The illumination in this manuscript has not been attributed to a particular artist; nonetheless, manuscripts attributed to Antonio de Stefano in Verona use similar decorative motifs, including the combination of lush acanthus and copious use of black-ink lines on the edges of flowers and other decoration (for example Oxford, Bodleian Library, MS Canon liturg. 384, Castiglioni and Marinelli, 1986, p. 52, III.7, and Vienna, Nationalbibliothek, Cod. s.n. 3783, p. 54, III.8); see also, Pächt and Alexander, 1970, no 888, Canon. Liturg. MS 170, Franciscan Breviary, 1476-81, Cremona (?), and plate LXXVIII.
Two historiated initials with full borders:
f. 93, 11-line purple initial with an extension of 11-lines, depicting a bearded saint, ½-length, holding a sword, set within green foliage and against a deep blue ground, initial ends with curling red and green acanthus on a gold ground, with a full brushed gold border, including in the bottom margin a small figure of a saint, half-length, and a horse, seen from behind (slightly damaged) and lush blue, red and purple acanthus and other foliage including clusters of purple grapes, a purple fleur-de-lis and black ink sprays;
f. 283, six-line red initial depicting a bearded saint, shown half-length, holding a book on a gold ground, extending into a full border of a narrow gold bars, intertwined red, blue, green and purple flowers, set in black ink sprays, with small gold balls.
Three ten- (with extension of six-lines) to five line red, or red and purple initials, ff. 7, 7v, and f. 411, infilled with green foliage or red and green acanthus on deep blue grounds, with curling red and green acanthus extending from the initials on polished gold grounds, heavily edged in black, extending into borders in the inner margins of blue, red, purple and green flowers, set in black ink sprays, with large gold balls with decorative spikes. Bottom margin, f. 7, coat of arms, surrounded by a laurel wreath (described above, provenance).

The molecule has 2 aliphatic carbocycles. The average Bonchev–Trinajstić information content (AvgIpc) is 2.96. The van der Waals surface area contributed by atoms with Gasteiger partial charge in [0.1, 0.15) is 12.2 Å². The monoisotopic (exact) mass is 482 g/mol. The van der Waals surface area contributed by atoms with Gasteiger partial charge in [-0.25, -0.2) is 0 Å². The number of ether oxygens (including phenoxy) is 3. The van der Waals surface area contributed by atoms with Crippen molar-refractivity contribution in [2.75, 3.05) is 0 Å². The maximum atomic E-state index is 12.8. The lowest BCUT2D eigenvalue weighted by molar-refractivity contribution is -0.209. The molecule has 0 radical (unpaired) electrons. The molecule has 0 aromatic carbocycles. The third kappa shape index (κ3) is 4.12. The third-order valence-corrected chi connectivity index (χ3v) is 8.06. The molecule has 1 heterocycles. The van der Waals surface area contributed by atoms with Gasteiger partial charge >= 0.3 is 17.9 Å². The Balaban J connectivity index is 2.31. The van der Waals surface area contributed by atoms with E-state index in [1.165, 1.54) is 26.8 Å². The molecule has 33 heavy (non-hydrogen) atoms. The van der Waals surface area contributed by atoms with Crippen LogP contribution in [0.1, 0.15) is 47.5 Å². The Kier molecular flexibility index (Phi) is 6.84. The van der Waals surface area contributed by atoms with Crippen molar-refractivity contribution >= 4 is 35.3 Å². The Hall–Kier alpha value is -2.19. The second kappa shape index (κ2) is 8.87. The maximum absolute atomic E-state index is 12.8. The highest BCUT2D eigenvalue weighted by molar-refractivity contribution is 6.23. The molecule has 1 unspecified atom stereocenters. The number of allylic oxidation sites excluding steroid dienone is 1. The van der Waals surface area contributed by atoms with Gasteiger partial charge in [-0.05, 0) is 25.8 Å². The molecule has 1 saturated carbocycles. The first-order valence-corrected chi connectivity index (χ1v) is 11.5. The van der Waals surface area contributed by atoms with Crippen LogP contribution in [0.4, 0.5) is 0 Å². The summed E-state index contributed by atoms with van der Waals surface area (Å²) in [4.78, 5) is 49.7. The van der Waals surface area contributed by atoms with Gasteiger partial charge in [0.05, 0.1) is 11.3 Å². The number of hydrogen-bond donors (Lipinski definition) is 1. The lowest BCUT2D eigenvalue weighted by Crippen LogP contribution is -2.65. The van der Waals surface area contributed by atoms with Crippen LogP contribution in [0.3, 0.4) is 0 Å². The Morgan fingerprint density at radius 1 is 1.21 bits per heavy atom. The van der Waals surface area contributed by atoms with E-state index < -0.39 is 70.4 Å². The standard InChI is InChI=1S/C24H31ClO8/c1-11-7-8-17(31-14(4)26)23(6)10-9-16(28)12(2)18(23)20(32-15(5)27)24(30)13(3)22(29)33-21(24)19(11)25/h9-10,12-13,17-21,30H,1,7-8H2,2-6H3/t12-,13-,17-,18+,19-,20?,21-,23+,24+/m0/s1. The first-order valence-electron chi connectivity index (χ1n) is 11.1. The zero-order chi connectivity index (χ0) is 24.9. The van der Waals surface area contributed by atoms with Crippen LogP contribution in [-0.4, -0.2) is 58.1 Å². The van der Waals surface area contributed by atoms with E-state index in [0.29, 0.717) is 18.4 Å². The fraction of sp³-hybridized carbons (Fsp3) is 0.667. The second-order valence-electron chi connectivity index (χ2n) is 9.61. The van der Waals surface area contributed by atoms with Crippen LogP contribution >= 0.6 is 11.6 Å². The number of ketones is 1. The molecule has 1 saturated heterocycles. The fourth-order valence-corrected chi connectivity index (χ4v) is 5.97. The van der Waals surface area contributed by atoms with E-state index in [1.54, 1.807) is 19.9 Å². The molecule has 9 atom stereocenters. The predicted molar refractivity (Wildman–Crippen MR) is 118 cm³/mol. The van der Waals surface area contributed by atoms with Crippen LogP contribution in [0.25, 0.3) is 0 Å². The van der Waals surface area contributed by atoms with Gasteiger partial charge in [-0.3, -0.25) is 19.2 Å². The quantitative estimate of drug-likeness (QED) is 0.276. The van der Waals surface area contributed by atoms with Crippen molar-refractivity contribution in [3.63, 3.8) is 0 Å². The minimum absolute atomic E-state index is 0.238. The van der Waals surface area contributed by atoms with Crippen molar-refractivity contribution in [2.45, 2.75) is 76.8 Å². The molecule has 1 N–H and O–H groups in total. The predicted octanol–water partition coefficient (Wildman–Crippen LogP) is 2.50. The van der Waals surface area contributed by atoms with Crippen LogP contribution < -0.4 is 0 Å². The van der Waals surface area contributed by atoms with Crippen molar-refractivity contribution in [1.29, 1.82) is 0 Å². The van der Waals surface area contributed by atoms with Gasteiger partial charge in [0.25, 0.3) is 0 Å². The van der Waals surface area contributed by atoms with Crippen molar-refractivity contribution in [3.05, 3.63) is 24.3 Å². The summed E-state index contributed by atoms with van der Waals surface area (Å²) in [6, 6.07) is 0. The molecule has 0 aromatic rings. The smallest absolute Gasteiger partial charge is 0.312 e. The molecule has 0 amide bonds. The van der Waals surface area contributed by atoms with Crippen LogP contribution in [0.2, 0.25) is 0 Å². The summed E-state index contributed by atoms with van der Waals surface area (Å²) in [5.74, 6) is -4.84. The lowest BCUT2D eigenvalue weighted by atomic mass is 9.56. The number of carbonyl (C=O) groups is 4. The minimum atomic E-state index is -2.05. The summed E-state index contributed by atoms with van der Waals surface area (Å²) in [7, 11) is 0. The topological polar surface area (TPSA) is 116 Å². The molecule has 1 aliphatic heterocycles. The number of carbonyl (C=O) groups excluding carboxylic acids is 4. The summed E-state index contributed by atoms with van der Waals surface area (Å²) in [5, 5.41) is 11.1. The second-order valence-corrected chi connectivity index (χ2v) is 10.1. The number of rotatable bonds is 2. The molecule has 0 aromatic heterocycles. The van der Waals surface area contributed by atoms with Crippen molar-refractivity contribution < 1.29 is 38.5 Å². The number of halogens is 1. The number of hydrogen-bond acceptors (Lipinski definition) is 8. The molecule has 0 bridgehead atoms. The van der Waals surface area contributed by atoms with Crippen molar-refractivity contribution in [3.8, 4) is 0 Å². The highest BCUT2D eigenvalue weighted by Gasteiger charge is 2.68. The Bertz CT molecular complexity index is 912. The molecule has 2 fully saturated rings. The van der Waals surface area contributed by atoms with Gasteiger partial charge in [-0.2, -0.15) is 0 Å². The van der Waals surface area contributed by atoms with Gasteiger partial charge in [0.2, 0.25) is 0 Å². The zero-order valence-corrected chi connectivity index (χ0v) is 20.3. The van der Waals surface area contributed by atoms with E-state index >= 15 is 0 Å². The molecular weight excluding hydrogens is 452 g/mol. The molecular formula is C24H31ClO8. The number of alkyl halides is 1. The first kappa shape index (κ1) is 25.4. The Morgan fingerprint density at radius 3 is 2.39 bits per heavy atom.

Battifol, P. History of the Roman Breviary, tr. A. Baylay, London and New York, Longman, Greens, 1912.
Castiglioni, Gino and Sergio Marinelli. Miniatura veronese del Rinascimento, Verona, Museo di Castelvecchio, 1986.
Harper, John. The Forms and Orders of Western Liturgy from the Tenth to the Eighteenth Century, Oxford, 1991.
Hughes, Andrew. Late Medieval Liturgical Offices: Resources for Electronic Research; Sources and Chants, Subsidia Medievali 24, Toronto, Pontifical Institute for Medieval Studies, 1996.
Mercati, G. “Appunti per la storia del Breviario Romano nei sec. XIV-XV tratti della ‘Rubricae Novae’,” Rasegna Gregoriana 2 (1903), pp. 397 ff.
Ottosen, Knud. The Responsories and Versicles of the Latin Office of the Dead, Aarhus, 1993.
Pächt, Otto and J.J.G. Alexander, Illuminated manuscripts in the Bodleian Library, Oxford, Clarendon Press, 1966-1973.
Plummer, John. Liturgical Manuscripts for the Mass and Divine Office, New York, Pierpont Morgan Library, 1964.
Salmon, Pierre. The Breviary through the Centuries, Collegeville, Minnesota, 1962.
van Dijk, S.J.P., ed. Sources of the Modern Roman Liturgy: The Ordinals of Haymo of Faversham and Related Documents, 1243-1307, 2 vols. Leiden, 1963.
Introduction to liturgical manuscripts
“Celebrating the Liturgy’s Books”
Jean-Baptiste Lebigue, « Livres de l’office. L’office des heures », dans Initiation aux manuscrits liturgiques, Paris-Orléans, IRHT, 2007 (Ædilis, Publications pédagogiques, 6)
The History of the Breviary
http://www.newadvent.org/cathen/02768b.htm (Catholic Encyclopedia, “Breviary”)
“The Roman Breviary” (text of modern Roman Breviary in Latin and English, with historical introduction):
Robinson, P. “Franciscan Order,” in The Catholic Encyclopedia, New York, Robert Appleton Company, 1909
The Franciscan Archive; Sources for Franciscan History